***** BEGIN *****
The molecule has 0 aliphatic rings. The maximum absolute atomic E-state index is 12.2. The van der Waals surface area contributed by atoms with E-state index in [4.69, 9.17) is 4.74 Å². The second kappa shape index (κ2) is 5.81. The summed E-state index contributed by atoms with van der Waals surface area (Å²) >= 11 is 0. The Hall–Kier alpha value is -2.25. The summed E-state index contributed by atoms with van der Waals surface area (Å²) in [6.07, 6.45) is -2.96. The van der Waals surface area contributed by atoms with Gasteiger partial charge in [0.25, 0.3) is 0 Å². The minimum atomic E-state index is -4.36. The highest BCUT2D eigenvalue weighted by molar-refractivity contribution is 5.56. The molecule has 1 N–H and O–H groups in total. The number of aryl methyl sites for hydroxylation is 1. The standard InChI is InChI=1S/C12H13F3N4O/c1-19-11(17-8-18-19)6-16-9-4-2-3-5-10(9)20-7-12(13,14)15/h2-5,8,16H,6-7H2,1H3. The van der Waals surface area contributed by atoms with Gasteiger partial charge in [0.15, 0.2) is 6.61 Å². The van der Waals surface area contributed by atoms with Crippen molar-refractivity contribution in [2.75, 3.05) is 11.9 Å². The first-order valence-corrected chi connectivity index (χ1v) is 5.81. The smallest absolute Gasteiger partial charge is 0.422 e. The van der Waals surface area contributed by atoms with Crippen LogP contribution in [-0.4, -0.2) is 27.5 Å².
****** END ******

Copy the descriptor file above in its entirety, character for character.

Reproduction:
The molecule has 0 aliphatic rings. The maximum absolute atomic E-state index is 12.2. The van der Waals surface area contributed by atoms with E-state index in [4.69, 9.17) is 4.74 Å². The second kappa shape index (κ2) is 5.81. The summed E-state index contributed by atoms with van der Waals surface area (Å²) >= 11 is 0. The Hall–Kier alpha value is -2.25. The summed E-state index contributed by atoms with van der Waals surface area (Å²) in [6.07, 6.45) is -2.96. The van der Waals surface area contributed by atoms with Gasteiger partial charge in [0.25, 0.3) is 0 Å². The minimum atomic E-state index is -4.36. The highest BCUT2D eigenvalue weighted by molar-refractivity contribution is 5.56. The molecule has 1 N–H and O–H groups in total. The number of aryl methyl sites for hydroxylation is 1. The standard InChI is InChI=1S/C12H13F3N4O/c1-19-11(17-8-18-19)6-16-9-4-2-3-5-10(9)20-7-12(13,14)15/h2-5,8,16H,6-7H2,1H3. The van der Waals surface area contributed by atoms with Gasteiger partial charge in [0.15, 0.2) is 6.61 Å². The van der Waals surface area contributed by atoms with Crippen molar-refractivity contribution in [2.75, 3.05) is 11.9 Å². The first-order valence-corrected chi connectivity index (χ1v) is 5.81. The smallest absolute Gasteiger partial charge is 0.422 e. The van der Waals surface area contributed by atoms with Crippen LogP contribution in [-0.4, -0.2) is 27.5 Å².